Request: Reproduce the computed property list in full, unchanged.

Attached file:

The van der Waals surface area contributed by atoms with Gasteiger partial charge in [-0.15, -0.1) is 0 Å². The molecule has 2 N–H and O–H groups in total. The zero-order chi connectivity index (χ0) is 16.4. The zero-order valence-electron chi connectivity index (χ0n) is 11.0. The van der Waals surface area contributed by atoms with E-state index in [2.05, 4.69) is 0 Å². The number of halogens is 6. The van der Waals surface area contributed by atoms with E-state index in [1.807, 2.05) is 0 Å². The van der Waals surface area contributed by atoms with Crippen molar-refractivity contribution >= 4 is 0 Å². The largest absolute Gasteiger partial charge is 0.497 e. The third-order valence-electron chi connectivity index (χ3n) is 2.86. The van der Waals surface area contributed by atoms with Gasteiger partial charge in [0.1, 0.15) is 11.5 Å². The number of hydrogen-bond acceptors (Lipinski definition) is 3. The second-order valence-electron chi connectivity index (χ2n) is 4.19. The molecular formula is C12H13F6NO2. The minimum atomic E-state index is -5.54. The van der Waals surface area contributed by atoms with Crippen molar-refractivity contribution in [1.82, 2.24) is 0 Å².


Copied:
The van der Waals surface area contributed by atoms with Gasteiger partial charge in [-0.15, -0.1) is 0 Å². The molecule has 2 N–H and O–H groups in total. The zero-order chi connectivity index (χ0) is 16.4. The zero-order valence-electron chi connectivity index (χ0n) is 11.0. The van der Waals surface area contributed by atoms with E-state index in [2.05, 4.69) is 0 Å². The number of halogens is 6. The van der Waals surface area contributed by atoms with E-state index in [1.807, 2.05) is 0 Å². The van der Waals surface area contributed by atoms with Crippen molar-refractivity contribution >= 4 is 0 Å². The largest absolute Gasteiger partial charge is 0.497 e. The third-order valence-electron chi connectivity index (χ3n) is 2.86. The van der Waals surface area contributed by atoms with Gasteiger partial charge in [0.1, 0.15) is 11.5 Å². The number of hydrogen-bond acceptors (Lipinski definition) is 3. The second-order valence-electron chi connectivity index (χ2n) is 4.19. The molecular formula is C12H13F6NO2. The minimum atomic E-state index is -5.54. The van der Waals surface area contributed by atoms with Crippen molar-refractivity contribution in [1.82, 2.24) is 0 Å².